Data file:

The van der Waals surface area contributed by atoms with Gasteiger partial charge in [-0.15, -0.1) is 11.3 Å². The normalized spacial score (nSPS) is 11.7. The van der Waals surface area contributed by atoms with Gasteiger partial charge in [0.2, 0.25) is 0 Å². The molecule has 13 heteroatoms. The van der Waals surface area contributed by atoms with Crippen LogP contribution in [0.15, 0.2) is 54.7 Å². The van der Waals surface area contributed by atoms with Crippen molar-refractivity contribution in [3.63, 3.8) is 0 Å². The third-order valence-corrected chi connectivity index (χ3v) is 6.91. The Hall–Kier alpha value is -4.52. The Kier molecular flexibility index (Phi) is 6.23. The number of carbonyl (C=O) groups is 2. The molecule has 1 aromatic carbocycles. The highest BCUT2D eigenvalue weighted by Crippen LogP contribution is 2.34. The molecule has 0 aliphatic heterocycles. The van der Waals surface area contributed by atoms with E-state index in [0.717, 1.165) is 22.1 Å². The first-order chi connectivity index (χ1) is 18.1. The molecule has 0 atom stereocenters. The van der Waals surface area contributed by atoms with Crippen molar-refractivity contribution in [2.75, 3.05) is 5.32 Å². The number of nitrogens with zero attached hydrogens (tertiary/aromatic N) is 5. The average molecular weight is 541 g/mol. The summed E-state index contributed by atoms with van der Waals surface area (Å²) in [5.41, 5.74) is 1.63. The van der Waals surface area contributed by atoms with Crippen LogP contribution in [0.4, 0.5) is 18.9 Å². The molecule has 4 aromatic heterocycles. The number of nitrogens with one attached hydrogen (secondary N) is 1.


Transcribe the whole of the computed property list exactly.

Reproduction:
The van der Waals surface area contributed by atoms with Gasteiger partial charge in [-0.15, -0.1) is 11.3 Å². The normalized spacial score (nSPS) is 11.7. The van der Waals surface area contributed by atoms with Gasteiger partial charge in [0.2, 0.25) is 0 Å². The molecule has 13 heteroatoms. The van der Waals surface area contributed by atoms with Crippen LogP contribution in [0.15, 0.2) is 54.7 Å². The van der Waals surface area contributed by atoms with Crippen molar-refractivity contribution in [3.63, 3.8) is 0 Å². The third-order valence-corrected chi connectivity index (χ3v) is 6.91. The Hall–Kier alpha value is -4.52. The Kier molecular flexibility index (Phi) is 6.23. The number of carbonyl (C=O) groups is 2. The molecule has 1 aromatic carbocycles. The highest BCUT2D eigenvalue weighted by Crippen LogP contribution is 2.34. The molecule has 0 aliphatic heterocycles. The van der Waals surface area contributed by atoms with E-state index in [0.717, 1.165) is 22.1 Å². The first-order chi connectivity index (χ1) is 18.1. The molecule has 0 atom stereocenters. The van der Waals surface area contributed by atoms with Crippen molar-refractivity contribution in [2.75, 3.05) is 5.32 Å². The number of nitrogens with zero attached hydrogens (tertiary/aromatic N) is 5. The average molecular weight is 541 g/mol. The summed E-state index contributed by atoms with van der Waals surface area (Å²) in [5.41, 5.74) is 1.63. The van der Waals surface area contributed by atoms with Crippen LogP contribution in [0.4, 0.5) is 18.9 Å². The molecule has 4 aromatic heterocycles. The number of nitrogens with one attached hydrogen (secondary N) is 1.